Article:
August 15, 2016

How to talk your vendor down on price

Our home is our castle, as the saying goes, and, while this notion is a warm one, it can at times prove problematic when it comes to establishing a realistic listing price with a vendor.

And once a price is locked in, it can be even more difficult to convince a proud homeowner to drop the price of their most prized possession.

According to Real Estate Exclusive founder Nick Khachatryan, vendors often use their emotional attachment as the foundation for valuing their property unusually high compared with the rest of the market.

“It is often so that vendors’ emotional connection with the property blinds them from seeing that their property cannot be matched to the property next door that sold [for] a  much higher amount.”

So, when it comes to having the talk about price, it’s important agents tread carefully so as not to lose the client completely. But there are some strategies to help get the ball rolling.  


“It’s not a matter of convincing the vendor, it’s a matter of education, and educating the vendor begins at appraisal time,” real estate agent Wendi Turner says.   

Ms Turner says it’s crucial for agents to have their listing kit ready, containing everything about the expected market value of their home.

“The agent should also have the statistics [on] how many sales there have been in the past 12 months, the average time on market and percentage growth since the property was last sold.”

Vendor Feedback

Providing vendor feedback is an effective way of bringing up the prospect of a lower sales price.

“The agent [should ensure] they give the vendor accurate, regular, timely feedback from buyers following each inspection,” Ms Turner says.

Ask potential buyers what they would pay for the property and gather enough of these expectations to form an average price point.

“This evidence of buyer feedback is a great tool to move forward with the vendor to discuss why they may need to reassess the marketing price of the property.”

Point out the problems

Discussing vendor feedback can be a great lead into pointing out some of the areas where the property may need renovation.

“Assess the relevance of the property and if it’s close to roads, shops, schools, major freeways, beautiful or obstructed views, etc,” Mr Khachatryan says.

“Be sure to point out energy efficiency elements in vendors’ homes and in comparative properties, such as solar panels, energy efficient toilets and taps, kitchen appliances, heating and cooling appliances, solar assist hot water and much more.”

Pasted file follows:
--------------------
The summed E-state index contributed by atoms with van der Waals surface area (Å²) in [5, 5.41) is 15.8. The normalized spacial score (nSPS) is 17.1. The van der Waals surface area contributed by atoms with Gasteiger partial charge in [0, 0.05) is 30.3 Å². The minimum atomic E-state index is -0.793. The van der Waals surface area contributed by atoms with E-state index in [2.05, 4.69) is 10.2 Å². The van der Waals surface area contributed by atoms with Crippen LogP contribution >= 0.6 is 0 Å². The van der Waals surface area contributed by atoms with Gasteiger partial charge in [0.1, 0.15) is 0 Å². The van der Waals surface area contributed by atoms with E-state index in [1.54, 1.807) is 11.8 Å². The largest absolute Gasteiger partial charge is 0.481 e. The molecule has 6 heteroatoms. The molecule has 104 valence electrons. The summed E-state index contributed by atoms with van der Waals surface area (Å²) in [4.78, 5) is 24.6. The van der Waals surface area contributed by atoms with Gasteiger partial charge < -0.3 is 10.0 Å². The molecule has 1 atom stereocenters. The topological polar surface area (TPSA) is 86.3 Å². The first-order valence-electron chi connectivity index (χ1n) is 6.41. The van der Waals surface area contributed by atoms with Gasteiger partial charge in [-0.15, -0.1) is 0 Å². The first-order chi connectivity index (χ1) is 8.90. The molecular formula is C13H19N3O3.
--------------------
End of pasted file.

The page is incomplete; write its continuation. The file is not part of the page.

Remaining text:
Be realistic from the get-go

Sometimes, agents can be tempted to talk up the potential sale price of a property, playing on the vendor’s emotional attachment to their home to snare the listing.

Similarly, vendors often chooses their agent from a likeability factor rather than looking at the agents’ experience and evidence of the agents’ proven track record in the area.

Either way, the vendor ends up on the market with an unrealistic sales price, and the agent has the task of bringing it down again.  

Alternative sales techniques

If the vendor is dead against reducing the price, suggest an alternative method of selling, such as an auction or a “make an offer” listing, where there is no actual list price.

That way, it’s up to the buyers to lead the way.

Get offers on paper

Sometimes the prospect of an actual offer is simply too good to refuse, so always get offers on paper, no matter how far below the list price they may be.


“If, despite your relentless efforts, the vendor refuses to reduce the property price to more realistic number, don’t be disheartened because the property will eventually be subjected to price correction when the property has been on the market and has not generated any interest,” Mr Khachatryan says.

“At this stage you, as an agent, should have another conversation with the vendor about a price reduction. It is likely that, by this stage, your vendor will reconsider the price.”

Source (domaingroup)